What are we Throwing Away?
Joel F. Salatin (born February 24, 1957) is an American farmer, lecturer, and author whose books include Folks, This Ain’t Normal; You Can Farm; and Salad Bar Beef. http://en.wikipedia.org/wiki/Joel_Salatin
By becoming consumers, we have given up so many of our human qualities. We are disengaging from life and from nature and becoming the things we buy.
Rather than farming our own land, and growing fruit and vegetables on it, most of us landscape it or have someone else do it for us. In so doing, we give up working outside in nature, in the fresh air, to produce our food. Then rather than cooking or baking meals with what we have grown ourselves, most of us now buy packaged food produced by big corporations and we microwave it and discard all the waste in the garbage, which ends up on Mother Nature’s lap. The real nutritional value of the food we eat is questionable.
“To cultivate a garden is. . . to go hand in hand with Nature in some of her most beautiful processes…” Christian Bovee
Rather than using our hands and creativity to sew, paint, draw and build, most of us let others do it for us. We buy manufactured goods and toss out the packaging and the goods eventually break and we toss them out too.
Rather than walk or run, most of us sit and watch. Rather than engage with life, most of us watch it on television or the internet or on our cell phones or tablets.
Rather than inviting friends over for a meal we have made from scratch, we squeeze a lunch or dinner date into our busy schedule and meet at a restaurant. Rather than write a letter or card in our own handwriting, we email or text or tweet a quick note.
Like the rabbit in Alice in Wonderland, we seem to preoccupied with being busy. “I’m late! I’m late! For a very important date! No time to say hello, goodbye! I’m late! I’m late! I’m late!”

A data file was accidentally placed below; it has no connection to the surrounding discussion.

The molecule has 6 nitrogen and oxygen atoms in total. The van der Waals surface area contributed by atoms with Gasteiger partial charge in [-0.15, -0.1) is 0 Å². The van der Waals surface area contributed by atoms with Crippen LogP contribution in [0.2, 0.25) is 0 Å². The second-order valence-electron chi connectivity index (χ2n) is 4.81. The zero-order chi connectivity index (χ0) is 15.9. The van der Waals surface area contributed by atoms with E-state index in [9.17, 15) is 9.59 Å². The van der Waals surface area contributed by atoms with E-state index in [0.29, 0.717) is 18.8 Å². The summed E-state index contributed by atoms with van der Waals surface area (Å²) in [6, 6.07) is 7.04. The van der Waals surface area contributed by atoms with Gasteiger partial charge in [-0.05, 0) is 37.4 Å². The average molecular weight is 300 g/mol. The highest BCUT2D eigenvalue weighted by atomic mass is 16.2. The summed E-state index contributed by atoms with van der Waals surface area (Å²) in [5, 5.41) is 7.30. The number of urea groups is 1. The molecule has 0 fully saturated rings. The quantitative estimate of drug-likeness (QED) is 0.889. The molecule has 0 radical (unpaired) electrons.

By giving up so many of our human qualities and becoming consumers, we shift away from being physically active and engaging in life and settle for what’s mass-produced and manufactured and digital.
“If there is one thing clear about the centuries dominated by the factory and the wheel, it is that although the machine can make everything from a spoon to a landing-craft, a natural joy in earthly living is something it never has and never will be able to manufacture.” Henry Beston
We work at jobs or own businesses to earn the money to live lives that are increasingly more detached from one another and from nature. As we do, we throw away a healthy natural lifestyle and attract disease. The increase is showing up in statistics and mother nature, who is unable to digest our air, water and land garbage, recycles it back to us.
We’re on a downward spiral. It’s time for each of us to stop and sort through what we’ve thrown away and what we’ve embraced and to reclaim what really matters to us as people and collectively as a society. Our health and well-being and the health and well-being of Mother Earth and all of her inhabitants depends upon it.
This Life Magazine article of August 1, 1955 “Throwaway Living,” is cited as the source that first used the term “throw-away society.” Our societal values dramatically shifted during that 1950’s decade, Just following World War II, “Mainstream culture emphasised getting material possessions and a good job as the path to happiness.” (Values and Attitudes of the 1950’s)
We embraced the concept of throwaway living and we changed our habits. We began to freely dispose (definition: “intended to be used once, or until no longer useful, and then thrown away”) of everything. Now sixty years later, our planet and all who inhabit it are experiencing the ramifications. We are on the path of throwing-away life as well.